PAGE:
"You think so much. Just like him." Cillian. It's pointed and clear and fond. "I don't think you know how to get out of your own head. But you can damn well find a way for anything and everything else. We're made how we're made, sometimes, mm?" The Caregiver smiles some as if something in Capitalist's words have accidentally functioned as a segway for her and the dry tone is familiar. Then she drains her glass.
In a span of seconds, Eilis is just gone in a sense as the brunette walks the emptied vessel back to the desk to put on the surface. It's hard to explain, but it's there, and ungodly clear once she starts talking. Even her tone of voice kind of changes. It's not really disjointed bizarre like a possession or full personality swap. She's still the same person and probably still feels plenty like Eilis, but there's a rawness to all of her words and posture as she leans on her hands against the desk to look at the man levelly with an intensity and earnest that starts small and then scales. Hard.
"Yesterday, I got to touch Pierce, or what I know as him, touch him like a man for the first time in what I perceive as the better part of a very awful year. I was afraid. Then I wasn't. We didn't make love. We didn't fuck either. It's not what I wanted. I wanted to feel him, alive, yes, naturally. I was Eilis and I wasn't Eilis at all. Because what I -also- wanted was to absolutely ruin him with pleasure. I can feel it now, talking about it, threatening to set my teeth on edge. I -needed- to see him come undone with my mouth. My hands. My breath. I wanted to swallow him fucking whole. And it was in my -bones-. I needed to give him everything, anything to sate something inside me. And there was very, very little else. I was very close to orgasm too. It was -different-. But it was me. The very core of me that the whole interference of life blocked out the first time around. We're made of the spaces inbetween. Do you understand?"
Still seated in his office chair behind his desk, The Capitalist continues to play audience to the Caregiver's questions, listening to what she believes. Of course, as she's only a first timer, it's difficult for him to take much of what she says seriously... especially, when it seems that this sudden passion and lust spoken is merely there for shock value. Or that's how he perceives it.
If he were Cillian McTavish, he would have shut her down right quick, not willing to put up with her admitting such things. While it would be a lie to say that he didn't care that she was soiled, he, for the most part, allowed them to get away with certain things, and though they never went into detail about these things with him, he's not blind or ignorant to his and Anette's own lusts at Eilis' age.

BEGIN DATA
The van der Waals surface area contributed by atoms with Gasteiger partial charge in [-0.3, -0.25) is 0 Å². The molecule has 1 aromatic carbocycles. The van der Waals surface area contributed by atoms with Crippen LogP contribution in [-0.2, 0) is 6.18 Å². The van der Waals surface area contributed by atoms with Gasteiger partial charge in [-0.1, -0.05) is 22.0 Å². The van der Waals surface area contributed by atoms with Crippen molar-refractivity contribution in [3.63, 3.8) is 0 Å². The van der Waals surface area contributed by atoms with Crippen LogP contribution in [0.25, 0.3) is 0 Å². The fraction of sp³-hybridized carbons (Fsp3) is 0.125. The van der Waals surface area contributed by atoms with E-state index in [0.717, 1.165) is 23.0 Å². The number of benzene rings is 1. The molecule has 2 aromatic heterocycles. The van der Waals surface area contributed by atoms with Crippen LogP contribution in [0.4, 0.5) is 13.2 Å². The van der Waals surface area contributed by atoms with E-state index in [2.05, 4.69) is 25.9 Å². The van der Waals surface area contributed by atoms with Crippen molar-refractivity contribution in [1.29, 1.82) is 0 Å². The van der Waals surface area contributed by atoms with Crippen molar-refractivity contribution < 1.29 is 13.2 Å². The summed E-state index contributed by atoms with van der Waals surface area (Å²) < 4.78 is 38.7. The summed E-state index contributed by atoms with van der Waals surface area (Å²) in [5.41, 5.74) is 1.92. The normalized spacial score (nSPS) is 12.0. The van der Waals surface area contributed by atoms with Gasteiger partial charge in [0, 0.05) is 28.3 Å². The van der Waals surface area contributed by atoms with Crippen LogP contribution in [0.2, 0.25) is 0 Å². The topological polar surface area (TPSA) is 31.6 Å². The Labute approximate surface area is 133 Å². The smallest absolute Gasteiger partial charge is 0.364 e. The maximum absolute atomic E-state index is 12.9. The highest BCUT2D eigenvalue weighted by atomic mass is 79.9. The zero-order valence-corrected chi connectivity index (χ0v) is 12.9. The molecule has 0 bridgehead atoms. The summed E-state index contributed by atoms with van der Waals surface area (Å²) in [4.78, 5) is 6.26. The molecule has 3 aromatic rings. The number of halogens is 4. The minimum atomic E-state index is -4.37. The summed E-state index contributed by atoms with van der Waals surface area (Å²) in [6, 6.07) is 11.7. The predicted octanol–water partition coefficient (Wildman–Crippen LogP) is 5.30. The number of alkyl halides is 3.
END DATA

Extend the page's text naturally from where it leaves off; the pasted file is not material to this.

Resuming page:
This wasn't Cillian, however, despite a part of the man being within the Capitalist. There's no change in his expression even as the woman switches on as if she were a light bulb. In the end, he asks calmly, "Are you done? Because I won't stop you if you go on." His gaze locks with hers for a moment, before he almost dismissively turns back to his desk, reaching for both the watch and the business card, to store within one of the drawers, moving them from their original place at his nightstand. "While I'd like to say that I don't understand why you're telling me about your inner fires and passion, what I do have to say is that that television is going to rot your brain if you watch it for too long." The correspondence with Cillian's mail-order bride soon joins the other items before the drawer is shut.
"You're hearing the sex. Not the driver behind it. I say it like that because that's how it happened. Completely overwhelming. I had -no- control of who and what I was in that moment and I realized..." There's only so much fire and steam left in Caregiver to try and make this man understand after her little impassioned spiel. Then she's too much Eilis again, the siren song of reflex and life known triggering with the dismissive look away and admonishment about television. She stiffens and straightens and turns to walk out, holding her breath.
"That's how such urges work. It's hot, impassioned. In the moment." The Capitalist goes on, rising only now that his desk is mostly cleared of his past memories, having them stored away neatly. "1902 was a world filled with repression, I'm sure many a proper young woman's bloomers were ready to burst at any given moment." A mild look is given the Caregiver when he says this, but he doesn't focus on her for very long, believig himself to be doing her a favor in trying not to make this as awkward as it could get, even if he, himself, doesn't find it overly uncomfortable.
There is a moment, when he quiets so as not to cut the young woman off in her explanation, but that explanation doesn't come. "When I first got here, the very first day, there was a moment where I had Maata on this very table, the lamp broken, after crashing to the floor along with the rest of the items on this very desk right now." Things reset and all. "We know what we wanted, those desires we felt from the Island and yet, at that time, we couldn't go through with it. It was heated, it was passionate and yet, we weren't who we wanted to be. It was my failing, at that point, that I tried to convince her that she was Maata, because who are we really?"
With those words spoken, he looks after the Caregiver again, not expecting her to stick around in that weary state.
"No. We had that very moment in the hall within the first matter of meeting again and stopped it. That's not what this was. I know -exactly- who and what I am. I'm not sure you've ever been able to -see- me. I shouldn't have expected it now of all times." Caregiver does pause there at the door to listen to the Capitalist with her back still turned and posture still held rigid. She holds her breath again, hand on the frame, toe of a shoe digging the floor with held point. Then after speaking she departs with desperate briskness.